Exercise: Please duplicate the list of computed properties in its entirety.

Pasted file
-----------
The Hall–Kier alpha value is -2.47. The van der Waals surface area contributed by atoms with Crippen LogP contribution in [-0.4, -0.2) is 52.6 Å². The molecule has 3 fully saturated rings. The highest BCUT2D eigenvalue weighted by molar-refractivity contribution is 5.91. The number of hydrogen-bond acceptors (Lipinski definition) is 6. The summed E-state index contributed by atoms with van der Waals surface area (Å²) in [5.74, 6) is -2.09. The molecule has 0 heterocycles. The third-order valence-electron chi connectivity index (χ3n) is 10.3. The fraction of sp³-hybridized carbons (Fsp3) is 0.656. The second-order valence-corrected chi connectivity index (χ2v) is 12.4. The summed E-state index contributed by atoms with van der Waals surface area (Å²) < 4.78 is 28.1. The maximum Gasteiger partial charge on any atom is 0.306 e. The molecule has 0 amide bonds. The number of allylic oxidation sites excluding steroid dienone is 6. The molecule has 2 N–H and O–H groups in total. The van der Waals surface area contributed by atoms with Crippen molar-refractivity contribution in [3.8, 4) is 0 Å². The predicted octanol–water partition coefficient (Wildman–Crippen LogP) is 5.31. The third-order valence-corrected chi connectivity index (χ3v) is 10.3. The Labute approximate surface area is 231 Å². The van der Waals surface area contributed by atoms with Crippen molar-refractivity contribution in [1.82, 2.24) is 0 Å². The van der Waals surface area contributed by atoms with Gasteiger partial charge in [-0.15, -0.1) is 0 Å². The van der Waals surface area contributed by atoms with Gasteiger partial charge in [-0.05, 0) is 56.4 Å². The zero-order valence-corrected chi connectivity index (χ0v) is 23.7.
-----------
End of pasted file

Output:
The Hall–Kier alpha value is -2.47. The van der Waals surface area contributed by atoms with Crippen LogP contribution in [-0.4, -0.2) is 52.6 Å². The molecule has 3 fully saturated rings. The highest BCUT2D eigenvalue weighted by molar-refractivity contribution is 5.91. The number of hydrogen-bond acceptors (Lipinski definition) is 6. The summed E-state index contributed by atoms with van der Waals surface area (Å²) in [5.74, 6) is -2.09. The molecule has 0 heterocycles. The third-order valence-electron chi connectivity index (χ3n) is 10.3. The fraction of sp³-hybridized carbons (Fsp3) is 0.656. The second-order valence-corrected chi connectivity index (χ2v) is 12.4. The summed E-state index contributed by atoms with van der Waals surface area (Å²) < 4.78 is 28.1. The maximum Gasteiger partial charge on any atom is 0.306 e. The molecule has 0 amide bonds. The number of allylic oxidation sites excluding steroid dienone is 6. The molecule has 2 N–H and O–H groups in total. The van der Waals surface area contributed by atoms with Crippen molar-refractivity contribution in [3.8, 4) is 0 Å². The predicted octanol–water partition coefficient (Wildman–Crippen LogP) is 5.31. The third-order valence-corrected chi connectivity index (χ3v) is 10.3. The Labute approximate surface area is 231 Å². The van der Waals surface area contributed by atoms with Crippen molar-refractivity contribution in [1.82, 2.24) is 0 Å². The van der Waals surface area contributed by atoms with Gasteiger partial charge in [-0.15, -0.1) is 0 Å². The van der Waals surface area contributed by atoms with Gasteiger partial charge in [-0.05, 0) is 56.4 Å². The zero-order valence-corrected chi connectivity index (χ0v) is 23.7.